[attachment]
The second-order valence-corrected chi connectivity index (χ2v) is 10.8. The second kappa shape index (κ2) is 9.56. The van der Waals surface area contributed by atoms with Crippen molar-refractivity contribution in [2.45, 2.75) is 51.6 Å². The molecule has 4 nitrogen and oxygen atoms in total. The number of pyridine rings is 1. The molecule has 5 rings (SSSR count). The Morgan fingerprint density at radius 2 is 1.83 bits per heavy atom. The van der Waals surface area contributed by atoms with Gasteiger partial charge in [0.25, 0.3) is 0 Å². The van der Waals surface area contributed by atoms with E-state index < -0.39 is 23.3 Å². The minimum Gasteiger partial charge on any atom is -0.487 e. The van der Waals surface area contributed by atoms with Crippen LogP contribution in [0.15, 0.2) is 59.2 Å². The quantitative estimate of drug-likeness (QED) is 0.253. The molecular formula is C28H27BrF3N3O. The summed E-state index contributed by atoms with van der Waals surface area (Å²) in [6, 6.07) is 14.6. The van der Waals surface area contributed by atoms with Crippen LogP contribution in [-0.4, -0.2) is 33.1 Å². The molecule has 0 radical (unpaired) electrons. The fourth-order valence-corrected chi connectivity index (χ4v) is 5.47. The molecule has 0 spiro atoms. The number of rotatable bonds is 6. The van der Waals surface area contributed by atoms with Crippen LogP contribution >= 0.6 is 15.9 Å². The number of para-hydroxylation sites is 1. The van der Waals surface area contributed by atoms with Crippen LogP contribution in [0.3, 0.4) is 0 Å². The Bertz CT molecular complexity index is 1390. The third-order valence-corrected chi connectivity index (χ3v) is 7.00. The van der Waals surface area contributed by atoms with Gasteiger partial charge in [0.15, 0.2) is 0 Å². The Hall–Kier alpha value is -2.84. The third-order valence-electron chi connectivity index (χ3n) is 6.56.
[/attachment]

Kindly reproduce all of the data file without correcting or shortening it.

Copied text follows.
The second-order valence-corrected chi connectivity index (χ2v) is 10.8. The second kappa shape index (κ2) is 9.56. The van der Waals surface area contributed by atoms with Crippen molar-refractivity contribution in [2.45, 2.75) is 51.6 Å². The molecule has 4 nitrogen and oxygen atoms in total. The number of pyridine rings is 1. The molecule has 5 rings (SSSR count). The Morgan fingerprint density at radius 2 is 1.83 bits per heavy atom. The van der Waals surface area contributed by atoms with Gasteiger partial charge in [0.25, 0.3) is 0 Å². The van der Waals surface area contributed by atoms with E-state index < -0.39 is 23.3 Å². The minimum Gasteiger partial charge on any atom is -0.487 e. The van der Waals surface area contributed by atoms with Crippen LogP contribution in [0.15, 0.2) is 59.2 Å². The quantitative estimate of drug-likeness (QED) is 0.253. The molecular formula is C28H27BrF3N3O. The summed E-state index contributed by atoms with van der Waals surface area (Å²) in [6, 6.07) is 14.6. The van der Waals surface area contributed by atoms with Crippen LogP contribution in [-0.4, -0.2) is 33.1 Å². The molecule has 0 radical (unpaired) electrons. The fourth-order valence-corrected chi connectivity index (χ4v) is 5.47. The molecule has 0 spiro atoms. The number of rotatable bonds is 6. The van der Waals surface area contributed by atoms with Crippen LogP contribution >= 0.6 is 15.9 Å². The number of para-hydroxylation sites is 1. The van der Waals surface area contributed by atoms with Crippen LogP contribution in [0.3, 0.4) is 0 Å². The Bertz CT molecular complexity index is 1390. The third-order valence-corrected chi connectivity index (χ3v) is 7.00. The van der Waals surface area contributed by atoms with Gasteiger partial charge in [0.15, 0.2) is 0 Å². The Hall–Kier alpha value is -2.84. The third-order valence-electron chi connectivity index (χ3n) is 6.56.